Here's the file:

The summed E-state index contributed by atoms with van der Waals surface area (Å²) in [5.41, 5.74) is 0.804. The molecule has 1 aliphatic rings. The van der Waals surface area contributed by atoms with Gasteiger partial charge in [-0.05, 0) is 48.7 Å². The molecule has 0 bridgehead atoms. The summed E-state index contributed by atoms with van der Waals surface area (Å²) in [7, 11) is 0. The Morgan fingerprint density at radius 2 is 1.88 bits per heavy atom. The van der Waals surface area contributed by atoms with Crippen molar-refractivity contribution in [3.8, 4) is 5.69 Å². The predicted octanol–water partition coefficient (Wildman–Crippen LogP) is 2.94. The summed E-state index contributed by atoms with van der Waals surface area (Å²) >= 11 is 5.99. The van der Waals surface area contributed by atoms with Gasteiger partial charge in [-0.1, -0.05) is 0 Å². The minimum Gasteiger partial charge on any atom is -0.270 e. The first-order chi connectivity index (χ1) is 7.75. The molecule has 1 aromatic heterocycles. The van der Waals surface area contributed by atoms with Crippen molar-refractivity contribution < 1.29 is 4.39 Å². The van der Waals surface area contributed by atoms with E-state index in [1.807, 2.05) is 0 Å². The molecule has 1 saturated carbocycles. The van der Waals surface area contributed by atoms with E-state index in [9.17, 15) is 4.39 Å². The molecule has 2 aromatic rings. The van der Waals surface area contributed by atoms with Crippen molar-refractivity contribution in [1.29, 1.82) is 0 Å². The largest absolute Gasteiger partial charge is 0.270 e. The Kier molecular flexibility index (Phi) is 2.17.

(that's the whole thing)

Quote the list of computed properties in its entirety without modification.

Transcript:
The summed E-state index contributed by atoms with van der Waals surface area (Å²) in [5.41, 5.74) is 0.804. The molecule has 1 aliphatic rings. The van der Waals surface area contributed by atoms with Gasteiger partial charge in [-0.05, 0) is 48.7 Å². The molecule has 0 bridgehead atoms. The summed E-state index contributed by atoms with van der Waals surface area (Å²) in [7, 11) is 0. The Morgan fingerprint density at radius 2 is 1.88 bits per heavy atom. The van der Waals surface area contributed by atoms with Crippen molar-refractivity contribution in [3.8, 4) is 5.69 Å². The predicted octanol–water partition coefficient (Wildman–Crippen LogP) is 2.94. The summed E-state index contributed by atoms with van der Waals surface area (Å²) >= 11 is 5.99. The van der Waals surface area contributed by atoms with Gasteiger partial charge in [-0.1, -0.05) is 0 Å². The minimum Gasteiger partial charge on any atom is -0.270 e. The first-order chi connectivity index (χ1) is 7.75. The molecule has 1 aromatic heterocycles. The van der Waals surface area contributed by atoms with Crippen molar-refractivity contribution < 1.29 is 4.39 Å². The van der Waals surface area contributed by atoms with E-state index in [1.807, 2.05) is 0 Å². The molecule has 1 saturated carbocycles. The van der Waals surface area contributed by atoms with E-state index in [9.17, 15) is 4.39 Å². The molecule has 2 aromatic rings. The van der Waals surface area contributed by atoms with Crippen molar-refractivity contribution in [1.29, 1.82) is 0 Å². The largest absolute Gasteiger partial charge is 0.270 e. The Kier molecular flexibility index (Phi) is 2.17.